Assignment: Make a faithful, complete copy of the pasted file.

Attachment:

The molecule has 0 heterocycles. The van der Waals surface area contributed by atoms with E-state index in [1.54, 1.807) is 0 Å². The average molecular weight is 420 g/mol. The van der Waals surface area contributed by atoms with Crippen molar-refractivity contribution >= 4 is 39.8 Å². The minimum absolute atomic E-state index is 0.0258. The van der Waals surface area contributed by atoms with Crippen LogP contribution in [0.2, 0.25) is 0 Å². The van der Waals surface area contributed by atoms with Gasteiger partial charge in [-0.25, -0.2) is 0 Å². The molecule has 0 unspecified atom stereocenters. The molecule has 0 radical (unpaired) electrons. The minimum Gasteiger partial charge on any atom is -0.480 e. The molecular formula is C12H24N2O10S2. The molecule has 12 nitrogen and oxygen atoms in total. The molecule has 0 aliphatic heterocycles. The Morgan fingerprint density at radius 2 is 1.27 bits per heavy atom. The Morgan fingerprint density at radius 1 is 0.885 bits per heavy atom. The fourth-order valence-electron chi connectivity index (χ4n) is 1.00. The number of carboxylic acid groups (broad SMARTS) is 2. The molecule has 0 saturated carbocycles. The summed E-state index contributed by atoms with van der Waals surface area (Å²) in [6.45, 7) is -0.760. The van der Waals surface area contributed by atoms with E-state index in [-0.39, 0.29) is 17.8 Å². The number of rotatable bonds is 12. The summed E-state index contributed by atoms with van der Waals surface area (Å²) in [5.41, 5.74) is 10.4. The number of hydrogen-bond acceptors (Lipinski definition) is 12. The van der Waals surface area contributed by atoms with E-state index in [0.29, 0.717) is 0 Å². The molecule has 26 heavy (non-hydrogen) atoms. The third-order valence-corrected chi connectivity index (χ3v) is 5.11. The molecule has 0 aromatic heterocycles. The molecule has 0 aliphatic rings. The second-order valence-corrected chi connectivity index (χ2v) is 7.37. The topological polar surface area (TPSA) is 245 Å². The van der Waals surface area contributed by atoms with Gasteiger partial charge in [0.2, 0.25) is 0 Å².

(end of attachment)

The molecule has 0 heterocycles. The van der Waals surface area contributed by atoms with E-state index in [1.54, 1.807) is 0 Å². The average molecular weight is 420 g/mol. The van der Waals surface area contributed by atoms with Crippen molar-refractivity contribution >= 4 is 39.8 Å². The minimum absolute atomic E-state index is 0.0258. The van der Waals surface area contributed by atoms with Crippen LogP contribution in [0.2, 0.25) is 0 Å². The van der Waals surface area contributed by atoms with Gasteiger partial charge in [-0.25, -0.2) is 0 Å². The molecule has 0 unspecified atom stereocenters. The molecule has 0 radical (unpaired) electrons. The minimum Gasteiger partial charge on any atom is -0.480 e. The molecular formula is C12H24N2O10S2. The molecule has 12 nitrogen and oxygen atoms in total. The molecule has 0 aliphatic heterocycles. The Morgan fingerprint density at radius 2 is 1.27 bits per heavy atom. The Morgan fingerprint density at radius 1 is 0.885 bits per heavy atom. The fourth-order valence-electron chi connectivity index (χ4n) is 1.00. The number of carboxylic acid groups (broad SMARTS) is 2. The molecule has 0 saturated carbocycles. The summed E-state index contributed by atoms with van der Waals surface area (Å²) in [6.45, 7) is -0.760. The van der Waals surface area contributed by atoms with E-state index in [-0.39, 0.29) is 17.8 Å². The number of rotatable bonds is 12. The summed E-state index contributed by atoms with van der Waals surface area (Å²) in [5.41, 5.74) is 10.4. The number of hydrogen-bond acceptors (Lipinski definition) is 12. The van der Waals surface area contributed by atoms with E-state index in [0.29, 0.717) is 0 Å². The molecule has 26 heavy (non-hydrogen) atoms. The third-order valence-corrected chi connectivity index (χ3v) is 5.11. The molecule has 0 aromatic heterocycles. The molecule has 0 aliphatic rings. The second-order valence-corrected chi connectivity index (χ2v) is 7.37. The topological polar surface area (TPSA) is 245 Å². The van der Waals surface area contributed by atoms with Gasteiger partial charge in [0.2, 0.25) is 0 Å².